Ratio Working Papers
Notes on the 'Freezing Hypothesis'
Abstract: It is now 40 years since Lipset and Rokkans heavily
influential ‘Cleavage Structures…’ was first published. Current research
has still made little effort to explain why the ‘freezing’ of party systems
these authors observed actually took place. The purpose here is to
contribute to this field by elucidating the individual-level mechanisms
that make party system stability more intelligible. The argument put
forward here is that three interrelated factors give us deeper insights
into the mechanics of the so called ‘freezing process’. Firstly, the
‘problem of collective action among potential party-entrepreneurs’ makes it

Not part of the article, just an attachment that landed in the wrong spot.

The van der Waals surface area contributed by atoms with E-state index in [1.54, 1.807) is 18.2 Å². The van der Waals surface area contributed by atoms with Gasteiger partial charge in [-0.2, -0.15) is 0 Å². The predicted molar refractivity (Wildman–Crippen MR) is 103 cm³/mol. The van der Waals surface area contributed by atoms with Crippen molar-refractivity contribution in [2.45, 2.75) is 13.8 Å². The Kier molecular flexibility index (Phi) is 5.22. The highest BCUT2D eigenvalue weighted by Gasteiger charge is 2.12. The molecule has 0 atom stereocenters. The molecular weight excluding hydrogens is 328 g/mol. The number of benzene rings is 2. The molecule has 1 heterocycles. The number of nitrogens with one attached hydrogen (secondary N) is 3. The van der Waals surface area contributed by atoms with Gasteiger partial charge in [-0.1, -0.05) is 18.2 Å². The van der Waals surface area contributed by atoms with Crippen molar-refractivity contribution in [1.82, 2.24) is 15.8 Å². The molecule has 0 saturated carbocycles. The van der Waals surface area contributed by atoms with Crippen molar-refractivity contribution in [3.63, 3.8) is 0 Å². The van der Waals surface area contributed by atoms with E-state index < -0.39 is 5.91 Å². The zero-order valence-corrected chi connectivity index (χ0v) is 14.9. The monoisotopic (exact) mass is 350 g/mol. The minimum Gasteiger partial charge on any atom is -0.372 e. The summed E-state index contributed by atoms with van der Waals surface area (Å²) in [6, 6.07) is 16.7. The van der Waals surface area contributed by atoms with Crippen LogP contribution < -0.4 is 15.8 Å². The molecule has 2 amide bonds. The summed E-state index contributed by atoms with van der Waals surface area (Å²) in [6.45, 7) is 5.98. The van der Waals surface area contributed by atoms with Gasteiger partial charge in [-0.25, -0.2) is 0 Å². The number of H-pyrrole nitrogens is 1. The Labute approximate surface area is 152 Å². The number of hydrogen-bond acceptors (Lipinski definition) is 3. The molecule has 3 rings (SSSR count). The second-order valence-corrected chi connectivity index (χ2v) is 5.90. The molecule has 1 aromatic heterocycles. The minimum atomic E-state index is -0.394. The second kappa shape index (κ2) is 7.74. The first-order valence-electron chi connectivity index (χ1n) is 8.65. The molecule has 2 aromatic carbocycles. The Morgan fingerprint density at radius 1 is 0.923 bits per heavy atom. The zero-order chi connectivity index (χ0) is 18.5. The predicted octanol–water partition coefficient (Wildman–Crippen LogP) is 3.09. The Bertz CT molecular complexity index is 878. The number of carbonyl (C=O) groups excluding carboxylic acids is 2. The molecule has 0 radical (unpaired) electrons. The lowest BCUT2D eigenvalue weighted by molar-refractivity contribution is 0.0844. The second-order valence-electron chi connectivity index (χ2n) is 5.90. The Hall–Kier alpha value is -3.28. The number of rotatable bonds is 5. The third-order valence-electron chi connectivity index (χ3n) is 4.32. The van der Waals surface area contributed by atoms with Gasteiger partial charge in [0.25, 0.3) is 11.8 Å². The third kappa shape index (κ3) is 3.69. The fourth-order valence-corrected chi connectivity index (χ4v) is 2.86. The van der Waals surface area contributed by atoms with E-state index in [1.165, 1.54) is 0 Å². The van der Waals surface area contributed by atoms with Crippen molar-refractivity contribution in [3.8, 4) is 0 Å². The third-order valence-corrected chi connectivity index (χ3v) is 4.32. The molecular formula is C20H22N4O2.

puzzling that new political parties emerge at all. Secondly, even if the
original collective-action problem somehow is overcome, the
‘principal-agent problem’ and the ‘problem of voter coordination’ make it
hard for new parties to attract voters. Finally, well-established and
powerful competitors have the incentives and instruments to fight newcomers
and steer them away from the political arena. I reach the conclusion that
it is not surprising at all that Lipset and Rokkan made their empirical
observations. Instead, what is really puzzling is why new political parties
emerge and gain support at all.
Keywords: Party systems; 'freezing hypothesis'; party formation; (follow links to similar papers)
JEL-Codes: D01; D71; D72; H41; (follow links to similar papers)
13 pages, May 24, 2007
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